Yesterday, Edmonton Police announced that they would be dismantling the task-force named Project Kare, which has been looking into the deaths and disappearances of sex trade workers in Edmonton, because it has decided to ‘reallocate resources’ so that it can operate more efficiently.
There is some concern that this issue is being shelved due to the lack of appropriate media attention into reports of missing and murdered Aboriginal women and sex trade workers. This article in the Drum examines the differences stigma can make in public perceptions of these crimes.
Is it fitting that the one person who could have moved an investigation forward into the potential threat of a terrorist attack on the United States prior to the events on 9/11 is now set to receive the illustrious Green Jacket at Augusta National Golf Club? How is it that we reward people who through negligence or outright complicity in the murder of nearly 3,000 Americans on Sept 11, 2001 and many more Americans, Iraqi’s, Afghani’s including women and children?
It’s perhaps the American way to lavish gifts on the psychopaths (don’t even get me started on G.W. Bush – who has yet to face charges of crimes against Humanity in the US, let alone in Indonesia). It’s what so-called civilized society has become; preoccupied with the Honey boo-boo’s and Snooki’s and Lady Ga Ga’s of this world and frivolity is what U.S.A is all about.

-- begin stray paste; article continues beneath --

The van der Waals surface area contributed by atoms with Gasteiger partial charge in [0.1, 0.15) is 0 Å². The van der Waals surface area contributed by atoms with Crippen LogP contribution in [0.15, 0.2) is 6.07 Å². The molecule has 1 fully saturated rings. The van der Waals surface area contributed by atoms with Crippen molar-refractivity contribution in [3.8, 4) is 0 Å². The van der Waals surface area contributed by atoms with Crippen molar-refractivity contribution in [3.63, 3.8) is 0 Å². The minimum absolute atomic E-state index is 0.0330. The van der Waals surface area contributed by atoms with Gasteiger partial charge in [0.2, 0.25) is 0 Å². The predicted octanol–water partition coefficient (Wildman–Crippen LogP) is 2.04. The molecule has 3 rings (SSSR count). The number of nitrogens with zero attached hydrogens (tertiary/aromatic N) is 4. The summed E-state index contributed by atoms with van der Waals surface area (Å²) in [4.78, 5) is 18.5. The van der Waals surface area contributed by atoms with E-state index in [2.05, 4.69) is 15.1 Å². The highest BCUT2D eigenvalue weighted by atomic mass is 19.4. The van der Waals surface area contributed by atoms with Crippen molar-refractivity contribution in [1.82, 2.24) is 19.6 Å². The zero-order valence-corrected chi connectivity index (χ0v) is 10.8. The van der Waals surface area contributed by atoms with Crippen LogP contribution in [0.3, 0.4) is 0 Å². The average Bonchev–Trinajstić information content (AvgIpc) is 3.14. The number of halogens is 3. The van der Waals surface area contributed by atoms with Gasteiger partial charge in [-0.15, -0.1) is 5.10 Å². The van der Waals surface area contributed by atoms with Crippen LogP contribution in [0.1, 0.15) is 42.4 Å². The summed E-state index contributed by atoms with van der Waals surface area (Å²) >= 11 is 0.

But, being that we are leading up to the 11th Anniversary of 9/11 (numerologists you go crazy!), I wanted to take a quick look at the first woman to have the glory of wearing the Green Jacket in a club that for many generations was not only a males only club, but was also a whites only club. Her induction is not a coup for either ‘colored-people’ or women, as her legacy is of a person who failed miserably in her position as Secretary of State – a position that is supposed to forge ties of diplomacy and peace with foreign countries like Iraq which has seen itself attacked without provocation in the wake of 9/11.
Rice reveals the most when asked about what she knew about an impending attack on the U.S. and how the conversation went about the decision to attack Iraq. In essence, she pleads ignorance, which is laughable given her extensive education in political science. If anyone would have smelled a rat it, should have been her. The person closest to the President should have know what was going on and had the ability to speak up and ask questions. Why didn’t she? Well, it’s hard to be a woman in the White House after all.
GKEAN. I’ve got a question now I’d like to ask you. It was given to me by a number of members of the families. Did you ever see or hear from the F.B.I., from the C.I.A., from any other intelligence agency, any memos, discussions or anything else between the time you were elected or got into office and 9/11 talked about using planes as bombs?